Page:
• So when it comes to monitoring insiders in our environments how can we gather logs and other data and make sense of it to help us identify actual risk indicators and events of interest?With an seemingly endless number of devices, applications and high volume of user activity on any given day identifying a potential insider threat seems almost impossible. However Tripwire Log Center provides the tools to monitor specific users; system access, application usage, physical access, and whether they are on our HR watch list or other activities simply out-of-the-box or easily created. Tripwire Log Center provides actionable intelligence that correlates events of interest to trigger alerts, or activate actions and scripts to quickly respond to a potential insider threat. In addition Tripwire Log Center provides easily accessible archives of log data with powerful search capability to go back and look at actions a particular employee made, or to identify patterns of risky behavior. Tripwire Log Center also provides tight integration with Tripwire Enterprise to identify any changes that are made by users in your environment, as well as to help get it back into a trusted state if unauthorized changes are made. Tripwire Log Center and Tripwire IP360 work together to identify vulnerabilities in your network that a technically savvy insider may leverage to escalate privileges or gain access to sensitive data.
  • So when it comes to monitoring insiders in our environments how can we gather logs and other data and make sense of it to help us identify actual risk indicators and events of interest?With an seemingly endless number of devices, applications and high volume of user activity on any given day identifying a potential insider threat seems almost impossible. However Tripwire Log Center provides the tools to monitor specific users; system access, application usage, physical access, and whether they are on our HR watch list or other activities simply out-of-the-box or easily created. Tripwire Log Center provides actionable intelligence that correlates events of interest to trigger alerts, or activate actions and scripts to quickly respond to a potential insider threat. In addition Tripwire Log Center provides easily accessible archives of log data with powerful search capability to go back and look at actions a particular employee made, or to identify patterns of risky behavior. Tripwire Log Center also provides tight integration with Tripwire Enterprise to identify any changes that are made by users in your environment, as well as to help get it back into a trusted state if unauthorized changes are made. Tripwire Log Center and Tripwire IP360 work together to identify vulnerabilities in your network that a technically savvy insider may leverage to escalate privileges or gain access to sensitive data.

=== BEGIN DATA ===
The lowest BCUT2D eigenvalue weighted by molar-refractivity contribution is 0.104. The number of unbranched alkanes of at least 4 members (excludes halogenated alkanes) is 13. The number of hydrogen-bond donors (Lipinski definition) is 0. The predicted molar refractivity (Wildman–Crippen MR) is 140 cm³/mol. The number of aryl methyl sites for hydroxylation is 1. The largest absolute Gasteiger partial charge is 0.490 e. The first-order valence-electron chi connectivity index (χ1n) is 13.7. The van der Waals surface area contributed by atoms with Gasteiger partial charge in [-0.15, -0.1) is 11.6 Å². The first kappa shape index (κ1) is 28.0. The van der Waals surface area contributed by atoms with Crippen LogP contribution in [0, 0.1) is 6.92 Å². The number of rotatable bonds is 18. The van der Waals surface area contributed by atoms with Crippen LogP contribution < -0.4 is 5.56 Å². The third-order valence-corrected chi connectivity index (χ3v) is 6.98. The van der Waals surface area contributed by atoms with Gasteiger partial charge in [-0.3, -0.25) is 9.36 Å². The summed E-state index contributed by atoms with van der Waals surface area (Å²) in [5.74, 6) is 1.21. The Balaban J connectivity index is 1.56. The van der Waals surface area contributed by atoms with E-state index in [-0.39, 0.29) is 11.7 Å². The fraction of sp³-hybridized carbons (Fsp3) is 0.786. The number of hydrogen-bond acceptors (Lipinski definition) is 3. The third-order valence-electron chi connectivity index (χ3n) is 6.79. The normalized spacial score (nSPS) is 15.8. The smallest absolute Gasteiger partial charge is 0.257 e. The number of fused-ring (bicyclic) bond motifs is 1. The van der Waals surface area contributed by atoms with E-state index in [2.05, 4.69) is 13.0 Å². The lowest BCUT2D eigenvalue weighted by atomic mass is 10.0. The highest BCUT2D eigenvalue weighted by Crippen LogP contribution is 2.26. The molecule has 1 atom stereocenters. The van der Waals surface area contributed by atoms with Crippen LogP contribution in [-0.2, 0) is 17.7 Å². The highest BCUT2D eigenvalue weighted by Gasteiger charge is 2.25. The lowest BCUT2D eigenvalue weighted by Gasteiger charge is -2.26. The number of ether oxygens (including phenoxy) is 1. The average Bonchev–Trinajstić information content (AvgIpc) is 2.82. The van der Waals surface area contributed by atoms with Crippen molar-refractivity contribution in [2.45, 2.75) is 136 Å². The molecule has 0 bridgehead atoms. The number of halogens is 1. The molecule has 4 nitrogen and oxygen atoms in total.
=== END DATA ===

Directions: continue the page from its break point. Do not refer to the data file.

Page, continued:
• So when it comes to monitoring insiders in our environments how can we gather logs and other data and make sense of it to help us identify actual risk indicators and events of interest?With an seemingly endless number of devices, applications and high volume of user activity on any given day identifying a potential insider threat seems almost impossible. However Tripwire Log Center provides the tools to monitor specific users; system access, application usage, physical access, and whether they are on our HR watch list or other activities simply out-of-the-box or easily created. Tripwire Log Center provides actionable intelligence that correlates events of interest to trigger alerts, or activate actions and scripts to quickly respond to a potential insider threat. In addition Tripwire Log Center provides easily accessible archives of log data with powerful search capability to go back and look at actions a particular employee made, or to identify patterns of risky behavior. Tripwire Log Center also provides tight integration with Tripwire Enterprise to identify any changes that are made by users in your environment, as well as to help get it back into a trusted state if unauthorized changes are made. Tripwire Log Center and Tripwire IP360 work together to identify vulnerabilities in your network that a technically savvy insider may leverage to escalate privileges or gain access to sensitive data.